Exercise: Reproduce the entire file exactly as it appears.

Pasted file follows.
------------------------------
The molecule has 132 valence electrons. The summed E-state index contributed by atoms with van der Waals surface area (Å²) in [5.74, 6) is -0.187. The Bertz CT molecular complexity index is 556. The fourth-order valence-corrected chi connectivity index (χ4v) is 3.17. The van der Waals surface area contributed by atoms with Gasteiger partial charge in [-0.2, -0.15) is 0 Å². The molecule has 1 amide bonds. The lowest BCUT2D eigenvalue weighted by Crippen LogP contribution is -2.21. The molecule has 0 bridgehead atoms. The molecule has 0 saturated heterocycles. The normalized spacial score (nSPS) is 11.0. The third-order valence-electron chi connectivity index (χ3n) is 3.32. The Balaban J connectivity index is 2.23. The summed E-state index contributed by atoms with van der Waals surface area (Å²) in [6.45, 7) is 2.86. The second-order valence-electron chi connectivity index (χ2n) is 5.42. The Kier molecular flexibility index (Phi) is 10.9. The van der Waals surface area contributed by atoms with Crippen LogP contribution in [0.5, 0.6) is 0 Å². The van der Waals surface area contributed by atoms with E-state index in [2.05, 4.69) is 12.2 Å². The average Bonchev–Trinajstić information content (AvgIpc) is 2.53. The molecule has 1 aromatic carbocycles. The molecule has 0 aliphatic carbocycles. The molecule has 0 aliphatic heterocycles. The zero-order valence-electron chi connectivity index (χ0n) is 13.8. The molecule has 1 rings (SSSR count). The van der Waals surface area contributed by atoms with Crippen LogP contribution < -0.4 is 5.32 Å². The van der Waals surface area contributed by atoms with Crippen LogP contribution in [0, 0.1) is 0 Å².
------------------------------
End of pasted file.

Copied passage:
The molecule has 132 valence electrons. The summed E-state index contributed by atoms with van der Waals surface area (Å²) in [5.74, 6) is -0.187. The Bertz CT molecular complexity index is 556. The fourth-order valence-corrected chi connectivity index (χ4v) is 3.17. The van der Waals surface area contributed by atoms with Gasteiger partial charge in [-0.2, -0.15) is 0 Å². The molecule has 1 amide bonds. The lowest BCUT2D eigenvalue weighted by Crippen LogP contribution is -2.21. The molecule has 0 bridgehead atoms. The molecule has 0 saturated heterocycles. The normalized spacial score (nSPS) is 11.0. The third-order valence-electron chi connectivity index (χ3n) is 3.32. The Balaban J connectivity index is 2.23. The summed E-state index contributed by atoms with van der Waals surface area (Å²) in [6.45, 7) is 2.86. The second-order valence-electron chi connectivity index (χ2n) is 5.42. The Kier molecular flexibility index (Phi) is 10.9. The van der Waals surface area contributed by atoms with Crippen LogP contribution in [0.5, 0.6) is 0 Å². The van der Waals surface area contributed by atoms with E-state index in [2.05, 4.69) is 12.2 Å². The average Bonchev–Trinajstić information content (AvgIpc) is 2.53. The molecule has 1 aromatic carbocycles. The molecule has 0 aliphatic carbocycles. The molecule has 0 aliphatic heterocycles. The zero-order valence-electron chi connectivity index (χ0n) is 13.8. The molecule has 1 rings (SSSR count). The van der Waals surface area contributed by atoms with Crippen LogP contribution < -0.4 is 5.32 Å². The van der Waals surface area contributed by atoms with Crippen LogP contribution in [0, 0.1) is 0 Å².